by Fiona Ferbrache
“Poverty” was a word we heard several times during recent election campaigning, and it is a concept centralized by the European Union this year as 2010 has been marked as the European Year for Combating Poverty and Social Exclusion within its borders. The Europa website reports an anticipated 17% of EU citizens have such limited resources that they are unable to afford basics. To tackle this, the European Commission has laid down guiding principles and objectives around which 26 member states have implemented their own programs. What role might Geographers play in combating poverty?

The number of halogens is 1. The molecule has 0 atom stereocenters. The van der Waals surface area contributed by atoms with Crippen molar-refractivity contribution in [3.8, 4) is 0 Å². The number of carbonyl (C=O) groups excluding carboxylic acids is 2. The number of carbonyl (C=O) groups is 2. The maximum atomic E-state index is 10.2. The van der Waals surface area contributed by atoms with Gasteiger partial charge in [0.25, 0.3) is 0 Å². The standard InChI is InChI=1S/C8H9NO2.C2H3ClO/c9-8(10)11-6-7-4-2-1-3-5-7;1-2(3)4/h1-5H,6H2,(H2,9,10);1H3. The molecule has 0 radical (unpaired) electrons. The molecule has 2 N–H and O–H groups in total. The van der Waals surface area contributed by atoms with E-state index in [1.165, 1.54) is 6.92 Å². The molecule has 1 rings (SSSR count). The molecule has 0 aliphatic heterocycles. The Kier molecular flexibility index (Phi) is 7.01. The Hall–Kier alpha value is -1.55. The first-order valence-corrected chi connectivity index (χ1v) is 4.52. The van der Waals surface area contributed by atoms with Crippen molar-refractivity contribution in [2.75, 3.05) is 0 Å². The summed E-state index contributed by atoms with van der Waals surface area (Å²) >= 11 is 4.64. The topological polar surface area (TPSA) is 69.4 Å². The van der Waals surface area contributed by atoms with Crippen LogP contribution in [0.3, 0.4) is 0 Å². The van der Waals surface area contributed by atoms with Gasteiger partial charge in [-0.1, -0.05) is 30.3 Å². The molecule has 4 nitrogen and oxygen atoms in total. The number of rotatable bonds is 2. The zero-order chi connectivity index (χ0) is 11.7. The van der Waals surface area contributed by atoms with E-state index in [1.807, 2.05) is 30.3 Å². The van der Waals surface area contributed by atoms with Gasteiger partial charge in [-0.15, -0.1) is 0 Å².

A fairly significant role, according to Millbourne in Geography Compass. In a critical review of geographic research into poverty and welfare, he reports that the last decade has been shaped by an impressive growth of work but that the opportunities for academics to engage geographies of poverty beyond the academy have remained marginal. He highlights the beneficial ways in which sophisticated geographic understanding could contribute to policy and media debates, drawing attention to the need to unbound poverty from its association with inner-city areas and to attend to a more regional focus which considers poverty occurring in suburbs and rural areas too. What we do all seem to agree on, geographers, media and the EU, is that poverty and social exclusion are ‘unacceptable’ in contemporary society.
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